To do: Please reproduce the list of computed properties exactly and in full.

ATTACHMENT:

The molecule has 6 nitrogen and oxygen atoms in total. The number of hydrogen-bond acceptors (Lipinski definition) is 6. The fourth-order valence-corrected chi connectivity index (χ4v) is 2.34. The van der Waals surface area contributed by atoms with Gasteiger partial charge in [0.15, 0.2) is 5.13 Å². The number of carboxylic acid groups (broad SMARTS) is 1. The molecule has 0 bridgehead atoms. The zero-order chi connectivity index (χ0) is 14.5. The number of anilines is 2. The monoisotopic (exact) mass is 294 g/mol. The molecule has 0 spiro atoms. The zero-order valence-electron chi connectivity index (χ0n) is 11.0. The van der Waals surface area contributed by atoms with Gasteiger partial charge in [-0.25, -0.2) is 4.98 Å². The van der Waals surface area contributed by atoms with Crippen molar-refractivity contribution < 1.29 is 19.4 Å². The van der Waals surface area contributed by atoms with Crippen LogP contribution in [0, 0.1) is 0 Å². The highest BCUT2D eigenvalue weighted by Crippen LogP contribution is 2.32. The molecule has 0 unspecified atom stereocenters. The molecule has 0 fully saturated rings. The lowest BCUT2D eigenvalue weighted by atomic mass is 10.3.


The molecule has 6 nitrogen and oxygen atoms in total. The number of hydrogen-bond acceptors (Lipinski definition) is 6. The fourth-order valence-corrected chi connectivity index (χ4v) is 2.34. The van der Waals surface area contributed by atoms with Gasteiger partial charge in [0.15, 0.2) is 5.13 Å². The number of carboxylic acid groups (broad SMARTS) is 1. The molecule has 0 bridgehead atoms. The zero-order chi connectivity index (χ0) is 14.5. The number of anilines is 2. The monoisotopic (exact) mass is 294 g/mol. The molecule has 0 spiro atoms. The zero-order valence-electron chi connectivity index (χ0n) is 11.0. The van der Waals surface area contributed by atoms with Gasteiger partial charge in [-0.25, -0.2) is 4.98 Å². The van der Waals surface area contributed by atoms with Crippen molar-refractivity contribution < 1.29 is 19.4 Å². The van der Waals surface area contributed by atoms with Crippen LogP contribution in [0, 0.1) is 0 Å². The highest BCUT2D eigenvalue weighted by Crippen LogP contribution is 2.32. The molecule has 0 unspecified atom stereocenters. The molecule has 0 fully saturated rings. The lowest BCUT2D eigenvalue weighted by atomic mass is 10.3.